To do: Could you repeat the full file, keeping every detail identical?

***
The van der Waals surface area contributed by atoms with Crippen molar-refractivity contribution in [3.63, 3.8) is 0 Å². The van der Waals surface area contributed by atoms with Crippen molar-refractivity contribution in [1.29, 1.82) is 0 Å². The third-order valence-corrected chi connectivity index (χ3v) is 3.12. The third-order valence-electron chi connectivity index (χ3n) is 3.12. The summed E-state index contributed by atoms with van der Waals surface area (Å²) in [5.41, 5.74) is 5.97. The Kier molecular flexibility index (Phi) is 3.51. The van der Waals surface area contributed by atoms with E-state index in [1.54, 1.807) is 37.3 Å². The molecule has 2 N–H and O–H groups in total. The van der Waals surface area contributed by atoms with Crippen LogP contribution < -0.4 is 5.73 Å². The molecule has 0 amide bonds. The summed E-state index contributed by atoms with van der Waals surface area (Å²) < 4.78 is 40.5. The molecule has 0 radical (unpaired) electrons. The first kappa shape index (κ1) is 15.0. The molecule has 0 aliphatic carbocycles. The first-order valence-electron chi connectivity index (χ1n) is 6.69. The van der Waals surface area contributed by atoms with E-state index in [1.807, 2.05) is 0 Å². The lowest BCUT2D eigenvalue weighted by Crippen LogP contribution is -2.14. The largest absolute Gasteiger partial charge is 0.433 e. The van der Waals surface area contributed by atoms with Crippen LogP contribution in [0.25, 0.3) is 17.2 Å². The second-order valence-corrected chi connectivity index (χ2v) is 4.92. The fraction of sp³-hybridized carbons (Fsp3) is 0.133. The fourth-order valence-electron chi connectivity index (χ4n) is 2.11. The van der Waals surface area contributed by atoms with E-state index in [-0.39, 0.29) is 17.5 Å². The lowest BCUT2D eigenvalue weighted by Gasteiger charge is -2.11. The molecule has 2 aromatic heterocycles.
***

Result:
The van der Waals surface area contributed by atoms with Crippen molar-refractivity contribution in [3.63, 3.8) is 0 Å². The van der Waals surface area contributed by atoms with Crippen molar-refractivity contribution in [1.29, 1.82) is 0 Å². The third-order valence-corrected chi connectivity index (χ3v) is 3.12. The third-order valence-electron chi connectivity index (χ3n) is 3.12. The summed E-state index contributed by atoms with van der Waals surface area (Å²) in [5.41, 5.74) is 5.97. The Kier molecular flexibility index (Phi) is 3.51. The van der Waals surface area contributed by atoms with E-state index in [1.54, 1.807) is 37.3 Å². The molecule has 2 N–H and O–H groups in total. The van der Waals surface area contributed by atoms with Crippen LogP contribution < -0.4 is 5.73 Å². The molecule has 0 amide bonds. The summed E-state index contributed by atoms with van der Waals surface area (Å²) < 4.78 is 40.5. The molecule has 0 radical (unpaired) electrons. The first kappa shape index (κ1) is 15.0. The molecule has 0 aliphatic carbocycles. The first-order valence-electron chi connectivity index (χ1n) is 6.69. The van der Waals surface area contributed by atoms with E-state index in [1.807, 2.05) is 0 Å². The lowest BCUT2D eigenvalue weighted by Crippen LogP contribution is -2.14. The largest absolute Gasteiger partial charge is 0.433 e. The van der Waals surface area contributed by atoms with Crippen LogP contribution in [0.25, 0.3) is 17.2 Å². The second-order valence-corrected chi connectivity index (χ2v) is 4.92. The fraction of sp³-hybridized carbons (Fsp3) is 0.133. The fourth-order valence-electron chi connectivity index (χ4n) is 2.11. The van der Waals surface area contributed by atoms with E-state index in [-0.39, 0.29) is 17.5 Å². The lowest BCUT2D eigenvalue weighted by Gasteiger charge is -2.11. The molecule has 2 aromatic heterocycles.